April 11, 2018
Rajul Mehta ’18 is leading a group of three others in the Up to Us challenge, a semester-long competition empowering students to educate their peers on the impacts of the national debt and what their generation can do to mitigate its effects.
From left John Vazquez ’18, Ismail Mohammedali ’18, Mehta and Shivang Kundu ’19 have made it into the top 10 of teams in the Up to Us challenge. They will find out the final winner on April 17.
It’s large and looming and talked about every four years or so, and some University of Tampa students want to change that.
“The Congressional Budget Office projects that if the current spending is maintained, the federal debt held by the public will climb to 150 percent of the gross domestic product within the next 30 years,” wrote Rajul Mehta ’18 in an editorial in the Tampa Bay Reporter. “That is more than our country’s entire economic output. These dangerously high levels of debt threaten the economy the younger generation of Tampa Bay would inherit.”
Mehta is leading a group of three others in the Up to Us challenge, a semester-long competition empowering students to educate their peers on the impacts of the national debt and what their generation can do to mitigate its effects. The competition started in 2012 with previous winners including the University of Virginia and College of William & Mary. Some competitors in this semester’s program include the University of South Florida, University of California, Berkeley, Duke University and Northwestern University.
Out of 106 competing schools, UT has made it in the top 10. The team will find out on April 17 if they won, which includes a $10,000 prize and a chance for the whole team to attend the Peter G. Peterson Foundation’s Fiscal Summit in Washington, D.C. Even if they don’t win, one team member will attend the summit for making it into the top 10.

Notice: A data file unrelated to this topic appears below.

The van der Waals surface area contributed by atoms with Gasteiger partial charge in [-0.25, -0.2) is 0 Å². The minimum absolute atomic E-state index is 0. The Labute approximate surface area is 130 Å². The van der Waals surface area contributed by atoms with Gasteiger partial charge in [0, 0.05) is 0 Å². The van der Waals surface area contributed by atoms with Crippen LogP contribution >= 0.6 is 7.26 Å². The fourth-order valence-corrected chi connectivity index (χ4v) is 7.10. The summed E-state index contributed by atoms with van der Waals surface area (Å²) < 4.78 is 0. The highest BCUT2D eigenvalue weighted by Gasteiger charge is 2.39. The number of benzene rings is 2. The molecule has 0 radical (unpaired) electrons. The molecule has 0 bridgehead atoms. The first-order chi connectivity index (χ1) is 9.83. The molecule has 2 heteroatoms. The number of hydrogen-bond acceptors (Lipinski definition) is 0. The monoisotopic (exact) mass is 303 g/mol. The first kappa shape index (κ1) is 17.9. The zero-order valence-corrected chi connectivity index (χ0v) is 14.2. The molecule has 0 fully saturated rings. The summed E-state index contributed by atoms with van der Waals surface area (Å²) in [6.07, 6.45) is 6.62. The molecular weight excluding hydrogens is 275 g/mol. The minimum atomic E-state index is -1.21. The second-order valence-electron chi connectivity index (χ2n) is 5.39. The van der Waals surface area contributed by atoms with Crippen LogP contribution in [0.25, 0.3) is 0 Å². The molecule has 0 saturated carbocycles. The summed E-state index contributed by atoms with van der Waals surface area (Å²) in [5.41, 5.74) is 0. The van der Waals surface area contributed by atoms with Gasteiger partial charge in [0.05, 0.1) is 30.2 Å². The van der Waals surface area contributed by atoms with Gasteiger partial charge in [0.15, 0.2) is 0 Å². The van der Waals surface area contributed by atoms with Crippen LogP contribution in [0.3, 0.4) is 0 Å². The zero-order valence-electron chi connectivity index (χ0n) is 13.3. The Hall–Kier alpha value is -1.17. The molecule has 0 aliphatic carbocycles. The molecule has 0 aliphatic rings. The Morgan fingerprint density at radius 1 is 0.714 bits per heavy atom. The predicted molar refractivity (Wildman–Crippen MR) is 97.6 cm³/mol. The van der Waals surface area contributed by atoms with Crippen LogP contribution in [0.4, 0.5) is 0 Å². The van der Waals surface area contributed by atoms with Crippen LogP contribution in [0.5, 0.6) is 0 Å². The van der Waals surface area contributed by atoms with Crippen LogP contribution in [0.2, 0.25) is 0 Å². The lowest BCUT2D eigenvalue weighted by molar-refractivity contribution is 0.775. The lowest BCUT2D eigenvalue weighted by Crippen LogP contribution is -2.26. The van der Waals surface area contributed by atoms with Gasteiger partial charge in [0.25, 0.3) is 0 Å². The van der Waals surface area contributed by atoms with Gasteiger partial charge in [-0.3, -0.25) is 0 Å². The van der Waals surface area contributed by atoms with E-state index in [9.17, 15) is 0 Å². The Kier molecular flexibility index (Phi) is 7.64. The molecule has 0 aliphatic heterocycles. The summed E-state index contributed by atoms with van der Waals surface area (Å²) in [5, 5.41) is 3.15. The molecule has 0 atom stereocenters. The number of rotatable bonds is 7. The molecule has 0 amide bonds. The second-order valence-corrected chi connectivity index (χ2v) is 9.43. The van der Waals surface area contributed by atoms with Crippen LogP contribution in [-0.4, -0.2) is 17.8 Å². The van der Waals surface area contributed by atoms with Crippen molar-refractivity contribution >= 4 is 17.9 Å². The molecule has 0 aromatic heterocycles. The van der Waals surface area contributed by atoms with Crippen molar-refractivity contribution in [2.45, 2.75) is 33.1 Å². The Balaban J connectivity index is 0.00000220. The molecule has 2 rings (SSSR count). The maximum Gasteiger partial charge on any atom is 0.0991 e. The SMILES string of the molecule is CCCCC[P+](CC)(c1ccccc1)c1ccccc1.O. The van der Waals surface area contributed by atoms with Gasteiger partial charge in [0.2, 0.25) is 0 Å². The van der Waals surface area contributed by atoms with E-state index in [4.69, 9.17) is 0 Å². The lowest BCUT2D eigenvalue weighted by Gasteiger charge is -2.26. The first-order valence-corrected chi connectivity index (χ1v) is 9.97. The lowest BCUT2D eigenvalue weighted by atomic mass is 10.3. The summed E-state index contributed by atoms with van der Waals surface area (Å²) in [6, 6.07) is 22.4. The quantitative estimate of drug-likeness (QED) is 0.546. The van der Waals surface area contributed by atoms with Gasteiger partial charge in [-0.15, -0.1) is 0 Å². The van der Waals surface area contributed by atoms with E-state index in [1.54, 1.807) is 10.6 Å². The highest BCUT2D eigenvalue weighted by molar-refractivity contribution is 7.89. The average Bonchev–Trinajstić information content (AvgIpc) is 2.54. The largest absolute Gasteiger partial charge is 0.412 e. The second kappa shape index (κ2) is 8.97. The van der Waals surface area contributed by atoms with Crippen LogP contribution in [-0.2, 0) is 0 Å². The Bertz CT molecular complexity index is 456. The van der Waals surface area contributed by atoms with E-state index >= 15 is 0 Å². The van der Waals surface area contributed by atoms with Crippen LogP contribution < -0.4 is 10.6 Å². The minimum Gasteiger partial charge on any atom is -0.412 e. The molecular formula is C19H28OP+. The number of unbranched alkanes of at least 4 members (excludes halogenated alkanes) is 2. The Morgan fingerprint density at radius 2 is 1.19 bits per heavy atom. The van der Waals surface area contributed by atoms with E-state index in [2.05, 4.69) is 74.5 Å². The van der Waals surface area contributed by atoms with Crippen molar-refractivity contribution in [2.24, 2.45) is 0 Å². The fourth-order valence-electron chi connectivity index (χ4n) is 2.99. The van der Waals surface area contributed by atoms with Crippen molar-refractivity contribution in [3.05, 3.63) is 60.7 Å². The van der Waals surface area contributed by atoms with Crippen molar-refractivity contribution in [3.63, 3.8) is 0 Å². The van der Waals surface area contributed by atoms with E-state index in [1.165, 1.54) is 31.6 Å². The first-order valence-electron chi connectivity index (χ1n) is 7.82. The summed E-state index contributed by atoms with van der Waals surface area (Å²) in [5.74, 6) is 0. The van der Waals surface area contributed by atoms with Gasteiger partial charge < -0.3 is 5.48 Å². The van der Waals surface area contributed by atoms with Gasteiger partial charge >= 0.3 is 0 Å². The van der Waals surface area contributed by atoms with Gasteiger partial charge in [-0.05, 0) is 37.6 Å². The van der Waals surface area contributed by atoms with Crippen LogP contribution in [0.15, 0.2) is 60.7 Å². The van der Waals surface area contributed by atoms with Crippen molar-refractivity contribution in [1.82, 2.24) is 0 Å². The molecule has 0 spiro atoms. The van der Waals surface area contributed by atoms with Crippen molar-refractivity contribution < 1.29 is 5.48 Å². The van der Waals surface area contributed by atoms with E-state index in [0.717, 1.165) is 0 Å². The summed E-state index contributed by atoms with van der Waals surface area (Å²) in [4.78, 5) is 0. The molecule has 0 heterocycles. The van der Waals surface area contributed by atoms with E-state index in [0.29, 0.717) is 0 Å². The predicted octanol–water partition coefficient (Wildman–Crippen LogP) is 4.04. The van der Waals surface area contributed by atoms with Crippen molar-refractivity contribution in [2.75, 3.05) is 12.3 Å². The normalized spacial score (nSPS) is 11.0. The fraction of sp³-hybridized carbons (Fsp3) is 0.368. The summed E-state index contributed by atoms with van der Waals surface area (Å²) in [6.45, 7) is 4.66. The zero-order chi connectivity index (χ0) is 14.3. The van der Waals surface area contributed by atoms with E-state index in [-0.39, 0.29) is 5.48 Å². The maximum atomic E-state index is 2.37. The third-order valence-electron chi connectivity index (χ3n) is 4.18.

“Being at that stage with the people at the summit is actually huge,” said Mehta, a triple major in finance, cybersecurity and accounting. “It’s the first time UT has participated in the event, and if we win it’s going to be a big benchmark to set the foundation for other students at UT.”
Competition was based on their educational efforts as well as the number of signatures they were able to secure on a pledge of students’ support of Up to Us and their own commitment to prioritize the importance of the nation’s fiscal future.
“One thing I learned about the national debt is that it currently stands at $21.1 trillion in the U.S. Another thing I learned is that over the next 10 years, net interest on the national debt will reach approximately $5.6 trillion,” said team member John Vazquez ’18, a finance major from New Milford, CT.
“I became a part of this competition to raise awareness on the rising national debt and how it can affect us,” said team member Ismail Mohammedali ’18, also a triple major in finance, cybersecurity and accounting, from Jeddah, Saudi Arabia. “Any kind of impact from rising debt would also impact Saudi Arabia,” in a variety of ways including trade.
Mohammedali and Mehta, of Mumbai, have had the same class schedules since their first year at UT, and partnering on Up to Us was a way to leave their mark on UT as they near graduation this December.
“It’s my senior year, so it’s like before going you have to do one big thing that you’re known for, so this is one of those things,” Mehta said. “It’s a great platform. You get to meet so many people. You get to do something that is so important, and through our events on campus we realized how much it is needed here at UT.”
Mehta and team member Shivang Kundu ’19, an international business and finance major from West Bengal, India, both commented on how the competition has strengthened their public speaking skills and makes them more confident leaders.
Activities included lots of tabling in Vaughn (“50 Shades of Debt” was the theme in February), presenting to cybersecurity and accounting classes, and hosting a debate in March between UT’s College Republicans and College Democrats. Mehta wants to create an Up to Us student organization in the fall and hopefully recruit another team to compete in next year’s challenge.
“This topic is important to be discussed. Who’s going to talk about it if not us, who’s going to do something about it in the end,” Mehta said. “We all know about college debt, but on a more significant level, on a broader level, it’s the national debt that’s more important.”
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